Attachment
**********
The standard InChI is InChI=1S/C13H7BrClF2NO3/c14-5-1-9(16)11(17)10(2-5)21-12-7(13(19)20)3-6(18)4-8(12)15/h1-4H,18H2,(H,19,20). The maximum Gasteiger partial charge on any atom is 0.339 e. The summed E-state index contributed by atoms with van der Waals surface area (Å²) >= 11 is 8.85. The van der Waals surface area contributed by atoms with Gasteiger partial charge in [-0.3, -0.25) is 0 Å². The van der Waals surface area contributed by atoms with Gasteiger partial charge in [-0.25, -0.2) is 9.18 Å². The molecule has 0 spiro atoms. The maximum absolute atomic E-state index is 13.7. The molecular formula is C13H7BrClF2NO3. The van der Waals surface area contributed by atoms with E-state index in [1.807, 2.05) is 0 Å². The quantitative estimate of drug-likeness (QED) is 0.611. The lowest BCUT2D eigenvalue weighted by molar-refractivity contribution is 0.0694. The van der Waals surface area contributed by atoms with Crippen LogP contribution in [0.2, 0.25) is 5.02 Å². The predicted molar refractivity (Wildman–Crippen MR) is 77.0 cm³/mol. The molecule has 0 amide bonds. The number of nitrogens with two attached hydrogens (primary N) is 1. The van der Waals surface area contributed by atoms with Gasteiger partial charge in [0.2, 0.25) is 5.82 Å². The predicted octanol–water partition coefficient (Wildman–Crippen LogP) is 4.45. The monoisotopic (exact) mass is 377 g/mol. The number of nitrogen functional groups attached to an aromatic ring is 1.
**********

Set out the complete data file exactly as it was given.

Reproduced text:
The standard InChI is InChI=1S/C13H7BrClF2NO3/c14-5-1-9(16)11(17)10(2-5)21-12-7(13(19)20)3-6(18)4-8(12)15/h1-4H,18H2,(H,19,20). The maximum Gasteiger partial charge on any atom is 0.339 e. The summed E-state index contributed by atoms with van der Waals surface area (Å²) >= 11 is 8.85. The van der Waals surface area contributed by atoms with Gasteiger partial charge in [-0.3, -0.25) is 0 Å². The van der Waals surface area contributed by atoms with Gasteiger partial charge in [-0.25, -0.2) is 9.18 Å². The molecule has 0 spiro atoms. The maximum absolute atomic E-state index is 13.7. The molecular formula is C13H7BrClF2NO3. The van der Waals surface area contributed by atoms with E-state index in [1.807, 2.05) is 0 Å². The quantitative estimate of drug-likeness (QED) is 0.611. The lowest BCUT2D eigenvalue weighted by molar-refractivity contribution is 0.0694. The van der Waals surface area contributed by atoms with Crippen LogP contribution in [0.2, 0.25) is 5.02 Å². The predicted molar refractivity (Wildman–Crippen MR) is 77.0 cm³/mol. The molecule has 0 amide bonds. The number of nitrogens with two attached hydrogens (primary N) is 1. The van der Waals surface area contributed by atoms with Gasteiger partial charge in [0.2, 0.25) is 5.82 Å². The predicted octanol–water partition coefficient (Wildman–Crippen LogP) is 4.45. The monoisotopic (exact) mass is 377 g/mol. The number of nitrogen functional groups attached to an aromatic ring is 1.